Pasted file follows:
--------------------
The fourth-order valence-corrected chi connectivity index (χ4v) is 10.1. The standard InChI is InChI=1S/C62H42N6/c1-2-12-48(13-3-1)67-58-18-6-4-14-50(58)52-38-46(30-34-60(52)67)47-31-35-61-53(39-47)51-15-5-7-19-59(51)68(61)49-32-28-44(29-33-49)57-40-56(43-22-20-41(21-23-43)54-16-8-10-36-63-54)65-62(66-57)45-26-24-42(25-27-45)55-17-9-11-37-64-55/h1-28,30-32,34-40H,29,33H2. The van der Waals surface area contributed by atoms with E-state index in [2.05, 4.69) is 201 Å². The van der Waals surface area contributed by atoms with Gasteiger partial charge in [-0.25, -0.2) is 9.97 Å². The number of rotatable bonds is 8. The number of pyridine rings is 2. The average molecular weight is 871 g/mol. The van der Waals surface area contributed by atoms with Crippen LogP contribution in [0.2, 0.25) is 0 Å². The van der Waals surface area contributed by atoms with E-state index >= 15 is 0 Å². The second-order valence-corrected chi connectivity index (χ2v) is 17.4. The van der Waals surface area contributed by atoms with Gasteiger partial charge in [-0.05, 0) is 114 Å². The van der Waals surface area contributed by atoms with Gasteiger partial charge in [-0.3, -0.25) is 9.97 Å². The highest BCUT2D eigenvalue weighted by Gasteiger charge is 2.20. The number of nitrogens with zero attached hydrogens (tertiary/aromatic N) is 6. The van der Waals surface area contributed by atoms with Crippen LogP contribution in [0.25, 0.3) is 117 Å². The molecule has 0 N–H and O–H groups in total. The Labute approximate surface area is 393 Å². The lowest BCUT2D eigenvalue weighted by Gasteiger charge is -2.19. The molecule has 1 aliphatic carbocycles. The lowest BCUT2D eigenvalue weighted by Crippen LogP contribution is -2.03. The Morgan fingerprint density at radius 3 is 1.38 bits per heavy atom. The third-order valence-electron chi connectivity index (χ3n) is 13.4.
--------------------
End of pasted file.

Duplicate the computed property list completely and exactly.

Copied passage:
The fourth-order valence-corrected chi connectivity index (χ4v) is 10.1. The standard InChI is InChI=1S/C62H42N6/c1-2-12-48(13-3-1)67-58-18-6-4-14-50(58)52-38-46(30-34-60(52)67)47-31-35-61-53(39-47)51-15-5-7-19-59(51)68(61)49-32-28-44(29-33-49)57-40-56(43-22-20-41(21-23-43)54-16-8-10-36-63-54)65-62(66-57)45-26-24-42(25-27-45)55-17-9-11-37-64-55/h1-28,30-32,34-40H,29,33H2. The van der Waals surface area contributed by atoms with E-state index in [2.05, 4.69) is 201 Å². The van der Waals surface area contributed by atoms with Gasteiger partial charge in [-0.25, -0.2) is 9.97 Å². The number of rotatable bonds is 8. The number of pyridine rings is 2. The average molecular weight is 871 g/mol. The van der Waals surface area contributed by atoms with Crippen LogP contribution in [0.2, 0.25) is 0 Å². The van der Waals surface area contributed by atoms with E-state index >= 15 is 0 Å². The second-order valence-corrected chi connectivity index (χ2v) is 17.4. The van der Waals surface area contributed by atoms with Gasteiger partial charge in [-0.05, 0) is 114 Å². The van der Waals surface area contributed by atoms with Gasteiger partial charge in [-0.3, -0.25) is 9.97 Å². The highest BCUT2D eigenvalue weighted by Gasteiger charge is 2.20. The number of nitrogens with zero attached hydrogens (tertiary/aromatic N) is 6. The van der Waals surface area contributed by atoms with Crippen LogP contribution in [0.25, 0.3) is 117 Å². The molecule has 0 N–H and O–H groups in total. The Labute approximate surface area is 393 Å². The lowest BCUT2D eigenvalue weighted by Gasteiger charge is -2.19. The molecule has 1 aliphatic carbocycles. The lowest BCUT2D eigenvalue weighted by Crippen LogP contribution is -2.03. The Morgan fingerprint density at radius 3 is 1.38 bits per heavy atom. The third-order valence-electron chi connectivity index (χ3n) is 13.4.